1
$\begingroup$

The way I use to see that this is true is to take the derivative of the LHS w.r.t to $\epsilon$. This derivative is negative if $b<a$.

I am not sure how I can use this to prove the if and only if statement though, or even if this is a good approach.

Would it just be something like the following: For the forward direct -- $\frac{a}{b} > \frac{a+\epsilon}{b+\epsilon} \implies b<a$, -- would I just say that because the LHS of $\frac{a}{b} > \frac{a+\epsilon}{b+\epsilon}$ is the RHS when $\epsilon =0$, then this means that the RHS is decreasing in $\epsilon$.

The RHS being decreasing in $\epsilon$ then means that $\frac{d}{d\epsilon} \left [\frac{a+\epsilon}{b+\epsilon}\right ] <0$ which requires $b<a$?

Using the notation of derivative feels more high powered than necessary though.

So the question is what is a good method to prove the result in the question. And, if possible give some comment or example of how to prove one direction

$\endgroup$
  • 1
    $\begingroup$ You could consider $\frac{a}{b} - \frac{a+\epsilon }{b+\epsilon}$ (which you want to be $ > 0$), and combine the fractions. $\endgroup$ – Minus One-Twelfth Apr 2 at 21:08
  • $\begingroup$ @MinusOne-Twelfth I see, that works. Thank you. $\endgroup$ – user106860 Apr 2 at 21:13
  • 1
    $\begingroup$ Are $a$ and $b$ positive? $\endgroup$ – Bernard Apr 2 at 21:20
  • 1
    $\begingroup$ Note that for all $a,b,c,d>0$ it holds $$\min\big\{\frac{a}{b},\frac{c}{d}\big\}\leq \frac{a+c}{b+d}\leq \max\big\{\frac{a}{b},\frac{c}{d}\big\}.$$ It doesn't bring you straight to the point, but is definitely related and might be useful in the future. $\endgroup$ – Surb Apr 2 at 21:24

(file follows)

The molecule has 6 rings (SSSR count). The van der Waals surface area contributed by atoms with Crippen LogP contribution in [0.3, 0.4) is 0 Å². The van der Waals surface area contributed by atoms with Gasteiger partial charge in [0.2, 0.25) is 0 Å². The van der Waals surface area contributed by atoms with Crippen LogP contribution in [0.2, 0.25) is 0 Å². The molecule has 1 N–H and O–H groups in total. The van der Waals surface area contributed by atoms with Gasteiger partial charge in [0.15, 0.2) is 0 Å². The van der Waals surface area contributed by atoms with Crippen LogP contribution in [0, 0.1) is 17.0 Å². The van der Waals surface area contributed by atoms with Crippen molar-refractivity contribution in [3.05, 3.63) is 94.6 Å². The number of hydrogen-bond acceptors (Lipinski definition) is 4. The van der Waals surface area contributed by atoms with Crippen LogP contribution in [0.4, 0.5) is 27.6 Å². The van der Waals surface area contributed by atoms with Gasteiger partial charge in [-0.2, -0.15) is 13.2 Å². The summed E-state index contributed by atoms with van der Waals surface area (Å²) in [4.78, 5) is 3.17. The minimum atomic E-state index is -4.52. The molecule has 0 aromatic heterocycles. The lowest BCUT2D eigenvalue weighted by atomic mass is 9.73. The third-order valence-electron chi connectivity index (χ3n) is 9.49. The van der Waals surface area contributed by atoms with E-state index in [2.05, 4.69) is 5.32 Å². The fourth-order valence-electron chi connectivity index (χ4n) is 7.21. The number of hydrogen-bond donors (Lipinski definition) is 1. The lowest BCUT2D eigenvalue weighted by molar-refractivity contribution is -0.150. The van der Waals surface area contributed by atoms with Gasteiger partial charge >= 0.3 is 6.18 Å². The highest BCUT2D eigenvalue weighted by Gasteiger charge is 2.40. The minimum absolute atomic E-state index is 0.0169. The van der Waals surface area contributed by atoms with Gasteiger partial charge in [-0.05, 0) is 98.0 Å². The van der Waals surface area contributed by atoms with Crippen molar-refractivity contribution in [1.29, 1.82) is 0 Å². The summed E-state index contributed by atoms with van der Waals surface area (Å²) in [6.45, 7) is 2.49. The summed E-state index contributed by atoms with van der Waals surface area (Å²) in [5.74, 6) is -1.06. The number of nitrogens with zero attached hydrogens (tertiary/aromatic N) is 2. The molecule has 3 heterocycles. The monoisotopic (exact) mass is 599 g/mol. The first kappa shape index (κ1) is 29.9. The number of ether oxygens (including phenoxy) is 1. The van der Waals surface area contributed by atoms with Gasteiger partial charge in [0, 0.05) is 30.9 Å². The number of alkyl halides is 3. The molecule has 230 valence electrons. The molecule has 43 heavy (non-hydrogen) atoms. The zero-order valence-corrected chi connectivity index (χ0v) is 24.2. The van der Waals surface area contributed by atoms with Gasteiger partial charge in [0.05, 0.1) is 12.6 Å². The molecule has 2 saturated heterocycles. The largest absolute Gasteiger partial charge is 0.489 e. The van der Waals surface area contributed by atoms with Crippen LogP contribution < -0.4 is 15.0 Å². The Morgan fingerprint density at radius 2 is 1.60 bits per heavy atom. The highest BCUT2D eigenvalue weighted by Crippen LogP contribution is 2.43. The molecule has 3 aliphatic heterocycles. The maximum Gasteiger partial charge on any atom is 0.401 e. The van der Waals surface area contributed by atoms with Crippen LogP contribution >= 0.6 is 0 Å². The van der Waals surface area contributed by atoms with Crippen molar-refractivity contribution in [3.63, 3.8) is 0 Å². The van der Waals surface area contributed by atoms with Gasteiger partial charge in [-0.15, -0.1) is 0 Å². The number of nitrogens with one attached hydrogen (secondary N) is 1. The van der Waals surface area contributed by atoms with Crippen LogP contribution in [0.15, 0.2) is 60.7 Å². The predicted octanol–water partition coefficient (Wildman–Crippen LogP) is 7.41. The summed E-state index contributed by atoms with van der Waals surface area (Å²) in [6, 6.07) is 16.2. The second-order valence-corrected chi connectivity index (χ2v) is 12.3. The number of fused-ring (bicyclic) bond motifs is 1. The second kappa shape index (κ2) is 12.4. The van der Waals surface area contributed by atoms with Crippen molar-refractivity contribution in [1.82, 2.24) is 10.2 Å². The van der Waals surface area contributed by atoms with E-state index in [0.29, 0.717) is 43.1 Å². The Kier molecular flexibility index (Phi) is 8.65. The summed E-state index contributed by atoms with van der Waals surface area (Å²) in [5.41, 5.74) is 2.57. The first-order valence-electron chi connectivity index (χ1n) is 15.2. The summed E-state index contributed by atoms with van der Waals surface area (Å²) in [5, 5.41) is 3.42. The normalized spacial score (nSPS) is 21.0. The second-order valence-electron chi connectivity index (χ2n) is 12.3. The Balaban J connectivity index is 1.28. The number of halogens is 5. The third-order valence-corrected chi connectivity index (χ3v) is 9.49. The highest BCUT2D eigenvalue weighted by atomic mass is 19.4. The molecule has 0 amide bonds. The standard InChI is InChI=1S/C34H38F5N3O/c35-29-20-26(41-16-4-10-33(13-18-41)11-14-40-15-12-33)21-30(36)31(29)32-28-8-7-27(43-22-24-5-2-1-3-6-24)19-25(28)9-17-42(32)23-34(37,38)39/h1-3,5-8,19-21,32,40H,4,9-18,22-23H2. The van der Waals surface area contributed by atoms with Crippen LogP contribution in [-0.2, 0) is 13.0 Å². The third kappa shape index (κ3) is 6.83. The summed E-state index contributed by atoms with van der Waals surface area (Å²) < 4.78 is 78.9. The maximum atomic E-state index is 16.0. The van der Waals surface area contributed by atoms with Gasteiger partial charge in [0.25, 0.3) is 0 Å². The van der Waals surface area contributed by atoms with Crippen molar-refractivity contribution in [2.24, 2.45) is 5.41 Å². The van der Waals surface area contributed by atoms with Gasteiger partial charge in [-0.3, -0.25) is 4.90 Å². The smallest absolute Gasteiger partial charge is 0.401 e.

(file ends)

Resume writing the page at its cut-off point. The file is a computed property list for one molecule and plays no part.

• $\begingroup$ you do not need derivative for this kind of problem $\endgroup$ – qwr Apr 2 at 23:45
1
$\begingroup$

$\begin{array}\\ \dfrac{a+c}{b+c}-\dfrac{a}{b} &=\dfrac{b(a+c)-a(b+c)}{b(b+c)}\\ &=\dfrac{c(b-a)}{b(b+c)}\\ \end{array} $

The sign of the difference depends on all the expressions in this final fraction.

$\endgroup$
0
$\begingroup$

For a= 3, b= -5, and epsilon= 6, the statement does not hold, so we simply cannot prove it. So I am assuming that a and b are positive too, unless you want to correct me and add some other information that you might have missed:Basically a proof for the "if" statement and the "only if" statement separately. Please correct me if I'm wrong.

$\endgroup$
0
$\begingroup$

Note all quantities $a, b, \epsilon, a+\epsilon, b+\epsilon$ are positive, so we can multiply/divide by denominators and preserve the inequality: $$\frac{a}{b} > \frac{a + \epsilon}{b+\epsilon} \iff a(b+\epsilon) > b(a+\epsilon) \iff ab + a \epsilon > ab + b\epsilon \iff a > b$$

$\endgroup$

Your Answer

By clicking “Post Your Answer”, you agree to our terms of service, privacy policy and cookie policy

Not the answer you're looking for? Browse other questions tagged or ask your own question.